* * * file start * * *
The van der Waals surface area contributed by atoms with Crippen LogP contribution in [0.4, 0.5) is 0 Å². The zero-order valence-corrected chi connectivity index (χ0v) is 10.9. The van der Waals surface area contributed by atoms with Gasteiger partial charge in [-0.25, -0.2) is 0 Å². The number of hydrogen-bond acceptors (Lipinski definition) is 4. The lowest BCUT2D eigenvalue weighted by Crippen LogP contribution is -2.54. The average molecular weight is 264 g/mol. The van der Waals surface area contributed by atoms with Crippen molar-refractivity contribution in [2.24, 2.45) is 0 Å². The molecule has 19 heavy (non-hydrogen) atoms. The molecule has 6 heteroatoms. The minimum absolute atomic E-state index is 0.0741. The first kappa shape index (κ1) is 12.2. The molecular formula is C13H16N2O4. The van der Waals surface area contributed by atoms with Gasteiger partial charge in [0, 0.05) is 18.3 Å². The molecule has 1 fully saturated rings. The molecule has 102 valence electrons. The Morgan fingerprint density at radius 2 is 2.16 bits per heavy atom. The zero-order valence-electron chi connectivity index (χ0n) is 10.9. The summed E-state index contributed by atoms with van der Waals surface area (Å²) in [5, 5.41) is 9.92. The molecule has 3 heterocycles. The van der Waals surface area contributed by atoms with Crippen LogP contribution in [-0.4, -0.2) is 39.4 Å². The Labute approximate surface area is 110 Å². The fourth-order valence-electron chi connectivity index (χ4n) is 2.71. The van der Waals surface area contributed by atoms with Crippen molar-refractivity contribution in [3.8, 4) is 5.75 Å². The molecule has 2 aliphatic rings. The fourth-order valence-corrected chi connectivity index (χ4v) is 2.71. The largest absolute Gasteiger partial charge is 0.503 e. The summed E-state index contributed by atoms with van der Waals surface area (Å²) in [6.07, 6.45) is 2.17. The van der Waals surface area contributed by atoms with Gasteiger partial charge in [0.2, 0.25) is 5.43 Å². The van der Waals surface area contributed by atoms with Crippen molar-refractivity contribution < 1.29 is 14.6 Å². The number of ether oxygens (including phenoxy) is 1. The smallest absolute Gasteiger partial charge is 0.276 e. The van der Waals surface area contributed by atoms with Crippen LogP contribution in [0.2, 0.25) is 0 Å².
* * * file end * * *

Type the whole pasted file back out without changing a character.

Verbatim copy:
The van der Waals surface area contributed by atoms with Crippen LogP contribution in [0.4, 0.5) is 0 Å². The zero-order valence-corrected chi connectivity index (χ0v) is 10.9. The van der Waals surface area contributed by atoms with Gasteiger partial charge in [-0.25, -0.2) is 0 Å². The number of hydrogen-bond acceptors (Lipinski definition) is 4. The lowest BCUT2D eigenvalue weighted by Crippen LogP contribution is -2.54. The average molecular weight is 264 g/mol. The van der Waals surface area contributed by atoms with Crippen molar-refractivity contribution in [2.24, 2.45) is 0 Å². The molecule has 19 heavy (non-hydrogen) atoms. The molecule has 6 heteroatoms. The minimum absolute atomic E-state index is 0.0741. The first kappa shape index (κ1) is 12.2. The molecular formula is C13H16N2O4. The van der Waals surface area contributed by atoms with Gasteiger partial charge in [0, 0.05) is 18.3 Å². The molecule has 1 fully saturated rings. The molecule has 102 valence electrons. The Morgan fingerprint density at radius 2 is 2.16 bits per heavy atom. The zero-order valence-electron chi connectivity index (χ0n) is 10.9. The summed E-state index contributed by atoms with van der Waals surface area (Å²) in [5, 5.41) is 9.92. The molecule has 3 heterocycles. The van der Waals surface area contributed by atoms with Crippen LogP contribution in [-0.4, -0.2) is 39.4 Å². The Labute approximate surface area is 110 Å². The fourth-order valence-electron chi connectivity index (χ4n) is 2.71. The van der Waals surface area contributed by atoms with Crippen molar-refractivity contribution in [3.8, 4) is 5.75 Å². The molecule has 2 aliphatic rings. The fourth-order valence-corrected chi connectivity index (χ4v) is 2.71. The largest absolute Gasteiger partial charge is 0.503 e. The summed E-state index contributed by atoms with van der Waals surface area (Å²) in [6.07, 6.45) is 2.17. The van der Waals surface area contributed by atoms with Gasteiger partial charge in [0.2, 0.25) is 5.43 Å². The van der Waals surface area contributed by atoms with Crippen molar-refractivity contribution < 1.29 is 14.6 Å². The number of ether oxygens (including phenoxy) is 1. The smallest absolute Gasteiger partial charge is 0.276 e. The van der Waals surface area contributed by atoms with Crippen LogP contribution in [0.2, 0.25) is 0 Å².